Production: Career and Education Opportunities in Waco, Texas
Production: Most individuals involved in Production create and distribute goods for consumer use. They are often responsible for moving a product from initial creation or manufacture, through distribution channels, to the actual consumer.
Waco is situated in Mclennan County, Texas. It has a population of over 124,009, which has grown by 9.0% over the last ten years. The cost of living index in Waco, 82, is well below the national average. New single-family homes in Waco are valued at $144,900 on average, which is well below the state average. In 2008, three hundred eighty-eight new homes were built in Waco, down from five hundred fifty the previous year.
The top three industries for women in Waco are educational services, health care, and accommodation and food services. For men, it is construction, educational services, and accommodation and food services. The average commute to work is about 18 minutes. More than 18.6% of Waco residents have a bachelor's degree, which is lower than the state average. The percentage of residents with a graduate degree, 7.4%, is higher than the state average.
The unemployment rate in Waco is 7.4%, which is less than Texas's average of 8.1%.
The percentage of Waco residents that are affiliated with a religious congregation, 60.5%, is more than both the national and state average. El Calvario Presbyterian Church, Abundant New Life Assembly of God Church and Adams Chapel African Methodist Episcopal Church are among the churches located in Waco. The most prominent religious groups are the Southern Baptist Convention, the Catholic Church and the United Methodist Church.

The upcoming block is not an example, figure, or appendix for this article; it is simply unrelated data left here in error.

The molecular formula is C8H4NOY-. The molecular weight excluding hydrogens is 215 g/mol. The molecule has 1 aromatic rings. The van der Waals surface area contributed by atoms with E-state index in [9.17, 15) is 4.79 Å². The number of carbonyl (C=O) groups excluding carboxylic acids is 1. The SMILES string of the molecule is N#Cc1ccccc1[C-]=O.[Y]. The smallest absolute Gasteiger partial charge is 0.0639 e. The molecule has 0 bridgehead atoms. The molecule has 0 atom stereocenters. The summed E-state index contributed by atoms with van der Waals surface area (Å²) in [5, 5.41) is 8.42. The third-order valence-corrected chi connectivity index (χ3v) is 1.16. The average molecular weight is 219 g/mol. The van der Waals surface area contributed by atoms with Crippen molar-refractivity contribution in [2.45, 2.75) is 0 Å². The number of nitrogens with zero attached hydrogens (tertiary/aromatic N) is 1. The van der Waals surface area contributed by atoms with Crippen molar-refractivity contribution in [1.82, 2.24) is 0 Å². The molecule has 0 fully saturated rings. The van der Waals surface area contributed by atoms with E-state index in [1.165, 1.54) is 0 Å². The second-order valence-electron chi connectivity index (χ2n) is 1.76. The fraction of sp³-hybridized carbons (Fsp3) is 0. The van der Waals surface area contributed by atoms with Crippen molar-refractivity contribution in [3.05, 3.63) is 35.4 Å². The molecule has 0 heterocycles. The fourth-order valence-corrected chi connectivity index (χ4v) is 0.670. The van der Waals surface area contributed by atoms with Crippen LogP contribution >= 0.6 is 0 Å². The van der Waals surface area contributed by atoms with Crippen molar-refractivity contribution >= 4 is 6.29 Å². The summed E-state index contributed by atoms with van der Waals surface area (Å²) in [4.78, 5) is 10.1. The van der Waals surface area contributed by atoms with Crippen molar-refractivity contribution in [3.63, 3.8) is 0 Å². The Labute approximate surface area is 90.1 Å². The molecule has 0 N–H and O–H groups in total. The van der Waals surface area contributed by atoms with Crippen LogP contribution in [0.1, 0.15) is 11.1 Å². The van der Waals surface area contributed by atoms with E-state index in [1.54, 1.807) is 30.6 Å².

Waco is home to the Helen Marie Taylor Museum and the Potts Interchange as well as Heart O Texas Coliseum and Kathy Ball Park. Shopping malls in the area include Lake Air Shopping Center and Richland Shopping Center. Visitors to Waco can choose from Budget Inn, America's Best Inns and Best Western Old Main Lodge for temporary stays in the area.
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CAREERS WITHIN: Production
Fabricators and Assemblers form and assemble the products that are built on a factory floor. Working with electronics, metals and plastics, their work turns parts into products.
Printers and Binders produce the books that line the shelves of our libraries, homes and book stores. Starting with paper and ink, they produce the books, magazines, and newspapers we read every day.
Chemical and Gas production technicians use their skills and expertise to manage the complex production process that result in the chemicals and gases used as fuel and as the raw materials for other production.
Within the production environment Computer Controllers provide the specialized expertise needed to fabricate products and control the factory floor. With skills in both computers and product, they keep precise control over operations as they proceed.
Metal and Foundry workers forge, shape and weld metals under difficult conditions. They work at all stages of metal and part production from the initial forging of the alloys to the final construction of finished metal products.
From tires to paper goods, everything has to be built. For every product, there are Production workers whose jobs are aimed at shaping, crafting, packaging and getting that product to market.
Workers in Painting and Coating perform the last stages of the manufacturing and production process. Through the control of complex staged processes or by hand, they provide the finishing touches to products before they are released into the world.